A Tale of Two Cities: Jewish-Christian Dialogue in Budapest and Kecskemét

"Towards Reconciliation in a Broken World. Jewish and Christian Contributions to Responsible Citzizenship". Report on the ICCJ Conference in Budapest, Hungary, June 2018.

01.08.2018 - The soil in which dialogue may grow can be cultivated in a number of ways. During our 2018 conference, we have learned the Hungarian way, and we have offered some of our own seeds of knowledge to our Hungarian partners in dialogue.

The hospitality bestowed upon us in Budapest and in Kecskemét has really been extraordinary, thus I begin this first report on the 2018 ICCJ conference by extending gratitude to all those who made us feel at home in Budapest and Kecskemét.

Many of us undoubtedly arrived in Hungary without knowing quite what to expect. Hungary is home to a large Jewish population by European standards, there are numerous churches of various affiliations, and there is a tiny Muslim population. The current political situation in Hungary is worrisome for anyone who is engaged in interreligious dialogue - that has to be said. It is evident to me today, that the way minorities within Hungary deal with and have dealt with issues concerning their place in Hungarian society has been that of trying to blend in. Assimilating to a large extent, while trying to offer something to society that will benefit the majority. This is not unique in any way, it happens in many places. That being said, the process of blending in not only has an effect on how you portray yourself in society; it also effects how you are viewed by others.

We began our conference on Sunday June 24th with a thought-provoking opening session with two esteemed keynote speakers: Cardinal Dr Péter Erdö and Prof. Dr Judith Frishman.

Both speakers referenced the Book of Genesis when speaking about harmony and incongruity, and professor Judith Frishman connected scripture to a modern-day issue when drawing parallels between the corruption of humankind at the time of the biblical flood to the deeply disturbing corruption and violence that was brought to light by the “Me Too”-movement. When people fear interaction with God and the Other, they become isolated from their humanity. And humanity is a precondition for dialogue. Professor Frishman posed the following two questions: What is our nature as human beings, and what kind of human beings do we want to be? She went on to stating that Judaism introduced the notion that humankind must create itself and renew itself. Humankind has a choice, and it is up to us as individuals and communities to participate in the renewal of our world. Dialogue means treating the future as potential improvement, without losing knowledge of what has been. Remembering; professor Frishman continued - is important but not enough. Being in union, such as the partnership between Jews and Christians of today, demands of us to be active in pursuing the good.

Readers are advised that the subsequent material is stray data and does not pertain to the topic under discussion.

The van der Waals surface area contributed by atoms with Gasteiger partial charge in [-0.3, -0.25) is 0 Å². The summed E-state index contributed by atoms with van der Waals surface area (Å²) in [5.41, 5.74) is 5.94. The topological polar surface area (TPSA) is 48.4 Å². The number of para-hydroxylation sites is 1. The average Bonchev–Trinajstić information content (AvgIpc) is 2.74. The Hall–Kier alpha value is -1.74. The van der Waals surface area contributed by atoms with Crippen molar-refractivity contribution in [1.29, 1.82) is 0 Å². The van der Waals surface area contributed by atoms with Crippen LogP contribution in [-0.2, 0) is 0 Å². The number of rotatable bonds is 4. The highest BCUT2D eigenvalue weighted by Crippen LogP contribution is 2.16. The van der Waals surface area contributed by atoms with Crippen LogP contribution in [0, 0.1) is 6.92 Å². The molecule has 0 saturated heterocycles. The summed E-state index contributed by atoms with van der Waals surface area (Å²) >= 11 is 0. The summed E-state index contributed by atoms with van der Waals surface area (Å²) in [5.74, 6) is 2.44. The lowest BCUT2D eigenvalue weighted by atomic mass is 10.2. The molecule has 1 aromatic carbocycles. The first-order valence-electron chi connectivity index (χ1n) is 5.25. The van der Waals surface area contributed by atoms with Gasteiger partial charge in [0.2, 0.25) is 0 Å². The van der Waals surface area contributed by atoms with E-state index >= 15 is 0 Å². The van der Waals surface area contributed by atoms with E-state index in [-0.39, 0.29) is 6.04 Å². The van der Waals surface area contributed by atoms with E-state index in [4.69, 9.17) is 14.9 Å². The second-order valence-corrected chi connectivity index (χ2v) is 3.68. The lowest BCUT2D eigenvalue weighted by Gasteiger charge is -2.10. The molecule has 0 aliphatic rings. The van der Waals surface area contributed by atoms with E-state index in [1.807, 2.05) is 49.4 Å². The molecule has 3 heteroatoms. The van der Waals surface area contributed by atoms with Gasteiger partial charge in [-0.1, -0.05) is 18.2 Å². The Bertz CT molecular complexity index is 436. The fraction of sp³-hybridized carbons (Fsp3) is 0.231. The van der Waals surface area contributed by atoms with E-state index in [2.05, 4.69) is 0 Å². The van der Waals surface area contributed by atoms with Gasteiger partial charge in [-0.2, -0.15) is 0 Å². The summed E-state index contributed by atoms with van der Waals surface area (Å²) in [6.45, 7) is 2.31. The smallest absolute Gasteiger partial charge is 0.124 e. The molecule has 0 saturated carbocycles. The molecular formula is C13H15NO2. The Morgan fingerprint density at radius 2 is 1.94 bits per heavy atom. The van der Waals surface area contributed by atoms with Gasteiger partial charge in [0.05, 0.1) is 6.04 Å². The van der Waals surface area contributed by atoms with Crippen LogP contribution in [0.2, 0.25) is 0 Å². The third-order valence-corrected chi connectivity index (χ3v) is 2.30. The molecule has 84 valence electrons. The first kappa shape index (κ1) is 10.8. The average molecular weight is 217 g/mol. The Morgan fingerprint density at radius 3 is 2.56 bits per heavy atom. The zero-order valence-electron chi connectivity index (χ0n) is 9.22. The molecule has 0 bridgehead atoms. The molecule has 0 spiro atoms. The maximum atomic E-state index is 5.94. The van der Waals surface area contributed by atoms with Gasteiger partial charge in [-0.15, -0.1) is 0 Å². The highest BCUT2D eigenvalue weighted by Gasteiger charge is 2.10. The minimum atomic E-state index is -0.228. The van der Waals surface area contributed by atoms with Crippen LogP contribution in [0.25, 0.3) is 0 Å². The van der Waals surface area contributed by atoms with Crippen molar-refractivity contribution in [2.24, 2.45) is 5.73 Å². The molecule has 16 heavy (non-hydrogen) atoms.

Tragedy must not be met with resignation, professor Frishman continued. Considering evil as the normal course of the world can set one on a troubled and cruel path. Unity, a togetherness without giving up our particularities, is our calling and our responsibility.

Bishop János Székely, the Catholic president of the Hungarian Council of Christians and Jews, one of the two Hungarian member organizations of the ICCJ, summarized the essence of the opening event in the following way: God wants us human beings to create unity, and God also understands how difficult unity is to achieve.

On Wednesday we wrapped up our conference in the opera house in Kecskemét, a truly stunning location to which we were kindly invited and greeted by the mayor of the city, Klaudia Szemereyné Pataki.

During the final plenary session, dialogue veteran Judy Banki stated that she has always been skeptical towards reconciliation that requires abandonment of particularities. When engaging in dialogue, within our own community or with people of other faiths or none, we mustn't abuse dialogue by imposing our own convictions onto our partners in dialogue. As long as we do our best to utilize a common language - or at least offer the Other our cheat-sheet - we must rest assured that we are needed in dialogue and in the continuous (re)creation of unity and humanity by being the way we are. During our Sunday opening session, professor Frishman stated that remembering is not enough. Judy Banki concluded her address in Kecskemét during the closing session by stating that worrying is not enough. Engaging in dialogue is letting the Other know that we care. Rev Dr Volker Haarmann went on to quoting Abraham Joshua Heschel: Actions teach. The dividing line, Dr Haarmann continued, is no longer between individual religions and communities, but rather between those who seek peace and those who don't.

In my opinion, the Kecskemét sessions were a milestone event for the following reason: well over 60 locals with little or no previous experience of the ICCJ joined us in our debriefings. We all met our Other during the workshops. Some of us met an Other that we are familiar with, while others embarked on the creation of a new partnership. The hospitality, generosity and curiosity of our Hungarian hosts and guests sent a powerful message about how committed the Hungarian Jews, Christians, and Muslims are to dialogue, and how proud they are of their communities. While political challenges and occasional cultural obstacles remain, we have drafted our language of dialogue, and we have offered our cheat-sheets to our neighbor. This is the soil in which we will continue to foster dialogue in Hungary and beyond.

Keynotes, papers, lectures, and pictures of the ICCJ 2018 conference in Hungary can be found here.

Editorial remarks

Nike Snijders is ICCJ's Communications Officer.
Source: ICCJ.